Two Sides Divided: Is the NBA Preparing for a Lockout?

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Two Sides Divided: Is the NBA Preparing for a Lockout?
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Despite one of the most popular NBA Finals in history and the historic popularity of the free-agent summer, it seems the NBA and the Players Association are readily preparing for a lockout of the 2011-12 season.

The NBA is holding its annual owners meeting in Las Vegas, and the hot topic under discussion is not the commercial success of the "Summer of LeBron," but the fear that the league and the Players Association will not be able to come to an agreement.

Their current collective bargaining agreement (CBA) ends on June 30, 2011, and could cause the worst work stoppage since the 1998-99 lockout.

The reason for the rift is the claim from the owners that they lost a combined $370 million in revenue due to lower ticket sales and the US's economic recession.

In a recent interview with ESPN.com, NBA Players Association Executive Director Billy Hunter added more fuel to the already raging fire, stating the league's profit/loss numbers are not only false, but skewed.

"[Commissioner] David [Stern]'s numbers are unfounded," said Hunt. "It’s a severe exaggeration."

When the NBA League Office announced an estimated $370 million loss of revenue, Hunter and other Players Association reps quickly responded, giving examples of increased ticket sales in mid-level markets, such as Charlotte and New Jersey, and higher overall television ratings.

The estimated $370 million loss comes from estimated numbers of ticket sales, television revenue, and merchandising that were made by league officials last summer before the start of the season.

The league did increase overall ticket sales for the season and saw an increased television audience for their NBA Playoffs and NBA Finals.

Hunter also bolstered his claim stating that the 2010 NBA Finals saw the largest television audience in 12 years, and the fact that, on average, salaries went down around $1.7 million a player, a common trend when heading into a large free-agent class, as reasons that the estimation of $370 million was off.

Hunter also went on to claim the surprise increase of the players' salary cap to $58 million, up from an estimated $50.4 million, is a reason to dispute the claims.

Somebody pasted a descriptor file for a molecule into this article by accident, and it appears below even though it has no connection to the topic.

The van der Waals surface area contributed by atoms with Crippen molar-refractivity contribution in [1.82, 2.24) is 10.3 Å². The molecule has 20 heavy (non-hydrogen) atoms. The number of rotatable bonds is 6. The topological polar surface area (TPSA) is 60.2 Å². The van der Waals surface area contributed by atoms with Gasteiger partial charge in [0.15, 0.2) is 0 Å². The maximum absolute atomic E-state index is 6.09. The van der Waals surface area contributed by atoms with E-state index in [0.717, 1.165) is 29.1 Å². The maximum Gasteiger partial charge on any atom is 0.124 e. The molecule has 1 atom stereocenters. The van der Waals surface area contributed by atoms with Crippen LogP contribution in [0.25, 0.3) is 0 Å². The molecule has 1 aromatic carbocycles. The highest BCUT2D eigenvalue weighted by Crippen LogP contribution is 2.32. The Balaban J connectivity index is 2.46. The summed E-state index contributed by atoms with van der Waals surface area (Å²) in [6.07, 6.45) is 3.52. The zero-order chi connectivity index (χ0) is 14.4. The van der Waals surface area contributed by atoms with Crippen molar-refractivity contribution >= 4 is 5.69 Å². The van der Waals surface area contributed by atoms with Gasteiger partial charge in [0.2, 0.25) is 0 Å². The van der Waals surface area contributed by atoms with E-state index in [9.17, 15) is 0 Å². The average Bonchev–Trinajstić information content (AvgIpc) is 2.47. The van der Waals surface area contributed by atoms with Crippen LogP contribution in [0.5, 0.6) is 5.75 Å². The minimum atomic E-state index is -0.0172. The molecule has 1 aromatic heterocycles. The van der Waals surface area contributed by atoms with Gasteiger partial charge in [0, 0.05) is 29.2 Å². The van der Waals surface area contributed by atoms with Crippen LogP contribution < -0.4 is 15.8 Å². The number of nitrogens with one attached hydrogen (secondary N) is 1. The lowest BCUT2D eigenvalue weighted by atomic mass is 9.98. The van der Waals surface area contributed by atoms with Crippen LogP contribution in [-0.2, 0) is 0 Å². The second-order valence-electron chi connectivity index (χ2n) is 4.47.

David Stern did not make a public comment, but associate commissioner Adam Silver spoke to the media, stating the league did see increased ticket sales in certain markets, but it was at a high cost due to increased promotions, marketing, and resources.

Both sides seem to be at a crossroads, as the owners are looking to regulate the profit sharing and salary cap to ease the costs of running a franchise. The Players Association, as expected, is petitioning for an increased amount of revenue sharing for the players' benefit.

"What we should be doing is trying to come to some arrangement that both of us find to be mutually beneficial and acceptable," explained Hunt.

The fear of a possible work stoppage is a key factor to the grandeur of this summer's free agent market as well as the increased amount of underclassmen in the recent 2010 NBA Draft.

Many players with expiring contracts are looking to grab guaranteed money as a fallback plan, and many collegiate players entered early to guarantee money in the worst-case scenario of a lost season.

The league suffered a four-month lockout during the 1998-99 season that saw the first official games commencing in February, 1999. The owners locked out the players to gain more control over profit sharing and players' salaries when their CBA lapsed in the summer of 1998.

At this time, an agreement seems bleak, and Hunter is expecting a prolonged work stoppage.

"I'm preparing for a lockout right now, and I haven't seen anything to change that notion," stated Hunter.

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